Complications of Gout: Gouty Arthritis
What Is Gout?
More than 6 million Americans have had at least one gout attack, according to the Arthritis Foundation. Gout is a type of arthritis you get when your body either makes too much uric acid, or doesn’t release enough of it in the urine. Uric acid is a waste product that is produced when your body breaks down substances called purines. Purines are found naturally in your body, as well as in food.
Acute Gouty Arthritis
Over time, uric acid builds up so much in the blood that it starts to deposit in the joints. These prickly crystals cause very intense pain, swelling, warmth, and tenderness in the joints. Gout attacks can be very uncomfortable, but the pain should subside within three to 10 days, even if you don’t get treated. Gout attacks can come several months, or even years, apart.
Gout and the Joints
Gout usually starts in a single joint—often in the large joint of the big toe. But it can also affect other joints, including joints in the feet, ankles, knees, hands, and wrists. At first, gout may only affect one joint at a time. Attacks may occur from time to time in the foot, knee, or other single joints. As time passes, gout can become chronic and start to affect several joints at once.
Chronic Gouty Arthritis
Over time, the constant buildup of uric acid can wear away at the joints. This damage occurs very slowly. Sometimes, it can take 10 years for the joints to become seriously affected. Because the kidneys remove uric acid from the body, the buildup can damage them as well. Seeing your doctor and getting treated for gout can prevent it from worsening and leaving the joints permanently damaged.
Preventing Gout Complications
Treatment can both relieve gout pain and swelling, and prevent gout from permanently damaging the joints. Steroids, colchicine, and nonsteroidal anti-inflammatory drugs (NSAIDs) are medications that reduce the amount of swelling in the joints. Eating fewer foods that contain purines can help reduce the amount of uric acid in your body. And medicines such as allopurinol (Zyloprim) or febuxostat (Uloric) prevent uric acid from building up in the blood.
Diet and Gout Flares
One way to treat gout is by avoiding foods that are high in purines. These foods include liver and kidneys, anchovies, asparagus, dried beans and peas, gravy, mackerel, scallops, mushrooms, and anchovies. It also helps to drink a lot of water and other fluids. Avoid alcohol—especially beer—because it can also raise uric acid levels in the blood.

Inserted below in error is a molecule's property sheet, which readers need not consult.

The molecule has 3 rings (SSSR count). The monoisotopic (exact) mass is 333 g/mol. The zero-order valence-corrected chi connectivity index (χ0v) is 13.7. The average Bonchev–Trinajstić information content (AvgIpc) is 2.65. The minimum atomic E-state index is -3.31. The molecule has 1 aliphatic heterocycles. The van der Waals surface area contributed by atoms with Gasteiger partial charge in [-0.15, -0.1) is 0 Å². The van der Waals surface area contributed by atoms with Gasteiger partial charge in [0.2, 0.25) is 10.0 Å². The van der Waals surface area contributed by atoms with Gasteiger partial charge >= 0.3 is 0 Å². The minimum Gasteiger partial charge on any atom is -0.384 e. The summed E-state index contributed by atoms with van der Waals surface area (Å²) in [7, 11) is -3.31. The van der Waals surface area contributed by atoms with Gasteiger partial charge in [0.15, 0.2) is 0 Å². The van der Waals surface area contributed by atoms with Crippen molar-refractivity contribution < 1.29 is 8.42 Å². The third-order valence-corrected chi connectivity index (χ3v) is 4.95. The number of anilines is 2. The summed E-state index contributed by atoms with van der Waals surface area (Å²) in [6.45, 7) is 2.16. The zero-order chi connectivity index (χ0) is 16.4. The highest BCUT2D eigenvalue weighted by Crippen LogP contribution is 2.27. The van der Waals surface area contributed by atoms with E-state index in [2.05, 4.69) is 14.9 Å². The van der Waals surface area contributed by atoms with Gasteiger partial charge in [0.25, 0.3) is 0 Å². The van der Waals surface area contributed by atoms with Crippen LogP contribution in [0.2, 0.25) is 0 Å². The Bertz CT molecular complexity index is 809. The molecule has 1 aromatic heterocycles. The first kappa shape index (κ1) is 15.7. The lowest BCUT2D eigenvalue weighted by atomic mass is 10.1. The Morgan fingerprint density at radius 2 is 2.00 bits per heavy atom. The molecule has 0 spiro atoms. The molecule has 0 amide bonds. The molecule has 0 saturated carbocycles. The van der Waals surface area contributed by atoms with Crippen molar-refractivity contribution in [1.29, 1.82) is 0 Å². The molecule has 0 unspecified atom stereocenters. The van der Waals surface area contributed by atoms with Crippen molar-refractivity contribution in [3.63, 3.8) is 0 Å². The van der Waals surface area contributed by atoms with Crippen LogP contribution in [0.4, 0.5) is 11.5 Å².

Weight Loss and Exercise
Being overweight can make your gout worse. Losing weight slowly over time is an effective way to lower the amount of uric acid in your blood. A good weight-loss strategy is to eat a sensible diet, which is high in fruits and vegetables and low in saturated and trans fats. Regular exercise can help you lose weight and keep your joints mobile.
See Your Doctor
Your doctor can help you find a treatment to prevent painful gout attacks, and stop the disease from becoming chronic and damaging your joints. You may need to see a rheumatologist—a doctor who specializes in treating arthritis. Your healthcare team may also include other specialists, including a podiatrist to help you care for your feet when you have gout attacks.
- Gout. (n.d.). Arthritis Foundation. Retrieved September 9, 2013, from http://www.arthritis.org/conditions-treatments/disease-center/gout/
- Gout. (2011, August). Centers for Disease Control and Prevention. Retrieved September 9, 2013, from http://www.cdc.gov/arthritis/basics/gout.htm
- Questions and Answers About Gout. (2012, April). National Institute of Arthritis and Musculoskeletal and Skin Diseases. Retrieved September 9, 2013, from http://www.niams.nih.gov/Health_Info/Gout/